Student perception of revision modalities in preparation for final Objective Structured Clinical Examinations (OSCE)


  • Alex Bonne
  • Melanie Dowling
  • Katy Hinchcliffe
  • Nick Smith


Clinical Assessment and the OSCE


Central Manchester Foundation Trust


Medical students preparing for the medical finals OSCE utilise a variety of sources to aid their revision, ranging from lectures and workshops/tutorials to electronic reasources and Mock OSCEs. The revision aids offered at Central Manchester Foundation Trust allow a multimodal (visual, auditory, read/write, and kinetic) apporach to revision which may be favoured by Undergraduate students1. In many Medical Schools there is ever growing development in electronic interactive learning resources and recognition of the value of near peer assisted learning2. In addition to free revision opportunities provided at CMFT many medical students attended one of more paid revision courses coordinated by companies external to the University of Manchester. It is difficult to reliably assess how significantly a revision resource contributes to exam performance however retrospective student opinion is valuble when trying to improve teaching and revision reasources. 


Summary of Results
  • Mock OSCE was the most highly rated modality; 64.3% of respondents rated it as “essential” and 83.9% as either “essential” or “important”.
  • Expert-led small group workshops (covering specialist subjects e.g. dermatology and ophthalmology) were rated as “essential” by 42.2% and as either “essential” or “important” by 71.1%.
  • A revision weekend delivered by junior doctors (non-experts) was similarly highly rated (70.3% as either “essential” or “important”).
  • Non-exam orientated tutorials held throughout the 5th year, were rated by only 9.4% as “essential” and 46.9% as either “essential” or “important”. 15.6% of respondents cited this modality as having either “no impact” or “little impact” on whether or not they passed their final OSCE.
  • All revision aids were rated as 'useful", "important" or "essential" by >75% of students that attended or utilised them. 


Summary of Work


The Undergraduate Department at Central Manchester Trust aimed to review student perception of how revision aids contributed to medical finals OSCE revision. 


There were 128 students identified that had passed their final OSCE of the MBChB course. We asked these students to anonymously rate the perceived value of a variety of revision strategies in contributing to their success via a retrospective electronic survey. We obtained a response from 64 students.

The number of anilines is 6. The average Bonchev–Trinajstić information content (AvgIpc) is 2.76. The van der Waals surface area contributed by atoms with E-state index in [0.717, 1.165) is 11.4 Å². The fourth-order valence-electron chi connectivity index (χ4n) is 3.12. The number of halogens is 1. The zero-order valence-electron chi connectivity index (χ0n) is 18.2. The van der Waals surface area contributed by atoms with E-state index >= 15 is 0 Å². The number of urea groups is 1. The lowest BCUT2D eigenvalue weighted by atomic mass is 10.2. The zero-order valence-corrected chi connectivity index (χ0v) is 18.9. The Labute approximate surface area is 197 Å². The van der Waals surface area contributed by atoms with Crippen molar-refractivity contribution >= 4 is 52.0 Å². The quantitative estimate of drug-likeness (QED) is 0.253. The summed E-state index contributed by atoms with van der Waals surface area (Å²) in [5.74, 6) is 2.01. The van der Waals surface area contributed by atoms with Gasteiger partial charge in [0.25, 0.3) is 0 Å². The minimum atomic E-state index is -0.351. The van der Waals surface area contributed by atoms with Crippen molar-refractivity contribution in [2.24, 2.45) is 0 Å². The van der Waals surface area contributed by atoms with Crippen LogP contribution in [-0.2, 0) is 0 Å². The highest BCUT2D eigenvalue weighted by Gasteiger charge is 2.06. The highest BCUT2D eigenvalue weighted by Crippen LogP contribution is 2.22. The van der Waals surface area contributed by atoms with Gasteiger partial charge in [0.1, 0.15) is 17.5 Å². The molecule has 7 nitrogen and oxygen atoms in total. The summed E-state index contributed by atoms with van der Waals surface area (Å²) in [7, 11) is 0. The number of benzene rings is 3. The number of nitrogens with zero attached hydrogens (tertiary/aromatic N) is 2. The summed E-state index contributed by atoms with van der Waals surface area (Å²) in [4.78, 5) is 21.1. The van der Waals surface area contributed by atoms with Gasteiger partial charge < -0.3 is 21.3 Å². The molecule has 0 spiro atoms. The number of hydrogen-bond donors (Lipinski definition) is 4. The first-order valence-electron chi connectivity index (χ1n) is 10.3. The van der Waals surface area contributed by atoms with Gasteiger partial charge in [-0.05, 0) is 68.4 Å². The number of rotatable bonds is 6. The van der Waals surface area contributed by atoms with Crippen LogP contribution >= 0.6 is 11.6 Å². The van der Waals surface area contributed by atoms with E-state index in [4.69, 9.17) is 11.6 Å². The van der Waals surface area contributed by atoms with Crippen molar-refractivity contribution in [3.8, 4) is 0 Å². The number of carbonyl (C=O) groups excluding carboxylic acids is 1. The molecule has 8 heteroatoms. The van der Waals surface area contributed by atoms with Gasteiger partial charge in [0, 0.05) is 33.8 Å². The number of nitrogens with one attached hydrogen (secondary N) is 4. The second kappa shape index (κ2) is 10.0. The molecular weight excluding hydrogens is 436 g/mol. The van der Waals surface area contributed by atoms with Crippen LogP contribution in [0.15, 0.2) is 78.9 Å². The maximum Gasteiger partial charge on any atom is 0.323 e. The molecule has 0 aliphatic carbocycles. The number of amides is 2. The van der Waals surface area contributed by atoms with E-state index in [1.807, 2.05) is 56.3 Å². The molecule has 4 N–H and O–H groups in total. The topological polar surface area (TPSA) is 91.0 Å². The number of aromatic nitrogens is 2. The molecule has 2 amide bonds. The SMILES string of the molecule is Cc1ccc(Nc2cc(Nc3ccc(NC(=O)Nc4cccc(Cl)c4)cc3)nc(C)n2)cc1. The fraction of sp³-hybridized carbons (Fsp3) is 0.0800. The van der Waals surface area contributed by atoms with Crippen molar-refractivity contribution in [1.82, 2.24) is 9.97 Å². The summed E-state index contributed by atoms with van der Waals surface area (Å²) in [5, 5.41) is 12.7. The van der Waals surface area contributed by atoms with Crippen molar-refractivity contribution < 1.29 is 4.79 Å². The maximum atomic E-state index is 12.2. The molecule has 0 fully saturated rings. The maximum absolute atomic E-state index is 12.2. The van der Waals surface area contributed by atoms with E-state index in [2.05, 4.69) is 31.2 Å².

• The data suggests that mock examinations are highly rated by students preparing for OSCE examinations. 
  • Small group tutorials lead by both experts and non-experts were highly rated.
  • Students in the run up to their examinations do not value un-focused tutorials.
  • Students value a range of reasources. 
Take-home Messages
  1. Near peer revision sessions led by junior doctors may be valued as much as expert-led tutorials, and have the potential to benefit students and junior doctors.
  2. Mock examinations may be the most valuable revision tool and we propose further research to explore this.

1.Learning styles and approaches to learning among medical undergraduates and postgraduates, L Samarakoon, T Fernando, and C Rajapakse, BMC Medical Educaion 2013, Vol 13, Issue 42

2. Those who can, teach. Assessing medical students’ perception of a finals revision programme delivered by foundation and core trainees: a cross-sectional study, G. Mole and L.Gilespie, BMJ Open 

Summary of Results

Table1. Table to show student student perception of different revison aids- presented as a percentage of response. 

Summary of Work



The results of our student perception questionairre give information regarding student opinion but no information to correlate with exam outcome. 

Our survey may have a response bias with the 64 students who felt strongly positive or negative towards the revision adjunct offered more likely to complete the questionairre. 

Our survey collected repsonses from 50% of the students who had taken Medical Finals at the University of Manchester and were based at Central Manchester Foundation Trust.

We only surveyd student opinion regarding the Ask Dr Clarke revision course and did not ask about other paid revision courses or other online paid resources such as Pastest and On examination question banks. 

Take-home Messages
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